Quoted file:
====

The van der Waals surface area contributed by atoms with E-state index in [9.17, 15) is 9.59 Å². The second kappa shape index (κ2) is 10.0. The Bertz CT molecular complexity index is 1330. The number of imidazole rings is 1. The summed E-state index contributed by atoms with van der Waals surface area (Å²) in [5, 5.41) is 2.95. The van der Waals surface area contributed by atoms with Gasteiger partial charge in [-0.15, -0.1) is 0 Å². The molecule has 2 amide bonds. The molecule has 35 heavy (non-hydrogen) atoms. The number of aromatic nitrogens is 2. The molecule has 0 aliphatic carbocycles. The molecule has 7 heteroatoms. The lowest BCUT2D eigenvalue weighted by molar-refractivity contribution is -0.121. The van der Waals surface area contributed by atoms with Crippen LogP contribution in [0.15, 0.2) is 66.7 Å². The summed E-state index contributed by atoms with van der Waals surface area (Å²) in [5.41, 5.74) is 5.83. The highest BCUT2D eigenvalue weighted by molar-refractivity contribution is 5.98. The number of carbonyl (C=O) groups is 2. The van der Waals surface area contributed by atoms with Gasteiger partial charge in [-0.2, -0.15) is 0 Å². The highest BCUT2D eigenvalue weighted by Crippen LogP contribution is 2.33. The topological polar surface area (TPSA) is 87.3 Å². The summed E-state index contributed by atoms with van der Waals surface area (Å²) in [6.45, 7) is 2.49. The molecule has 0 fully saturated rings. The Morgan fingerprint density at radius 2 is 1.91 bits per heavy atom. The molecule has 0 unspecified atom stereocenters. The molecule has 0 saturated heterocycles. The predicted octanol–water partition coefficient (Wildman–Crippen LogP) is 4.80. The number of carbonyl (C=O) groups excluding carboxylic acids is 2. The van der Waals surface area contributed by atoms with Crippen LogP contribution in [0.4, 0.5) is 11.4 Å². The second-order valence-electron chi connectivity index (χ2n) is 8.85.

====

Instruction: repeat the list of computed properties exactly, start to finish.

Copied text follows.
The van der Waals surface area contributed by atoms with E-state index in [9.17, 15) is 9.59 Å². The second kappa shape index (κ2) is 10.0. The Bertz CT molecular complexity index is 1330. The number of imidazole rings is 1. The summed E-state index contributed by atoms with van der Waals surface area (Å²) in [5, 5.41) is 2.95. The van der Waals surface area contributed by atoms with Gasteiger partial charge in [-0.15, -0.1) is 0 Å². The molecule has 2 amide bonds. The molecule has 35 heavy (non-hydrogen) atoms. The number of aromatic nitrogens is 2. The molecule has 0 aliphatic carbocycles. The molecule has 7 heteroatoms. The lowest BCUT2D eigenvalue weighted by molar-refractivity contribution is -0.121. The van der Waals surface area contributed by atoms with Crippen LogP contribution in [0.15, 0.2) is 66.7 Å². The summed E-state index contributed by atoms with van der Waals surface area (Å²) in [5.41, 5.74) is 5.83. The highest BCUT2D eigenvalue weighted by molar-refractivity contribution is 5.98. The number of carbonyl (C=O) groups is 2. The van der Waals surface area contributed by atoms with Gasteiger partial charge in [-0.2, -0.15) is 0 Å². The highest BCUT2D eigenvalue weighted by Crippen LogP contribution is 2.33. The topological polar surface area (TPSA) is 87.3 Å². The summed E-state index contributed by atoms with van der Waals surface area (Å²) in [6.45, 7) is 2.49. The molecule has 0 fully saturated rings. The Morgan fingerprint density at radius 2 is 1.91 bits per heavy atom. The molecule has 0 unspecified atom stereocenters. The molecule has 0 saturated heterocycles. The predicted octanol–water partition coefficient (Wildman–Crippen LogP) is 4.80. The number of carbonyl (C=O) groups excluding carboxylic acids is 2. The van der Waals surface area contributed by atoms with Crippen LogP contribution in [0.4, 0.5) is 11.4 Å². The second-order valence-electron chi connectivity index (χ2n) is 8.85.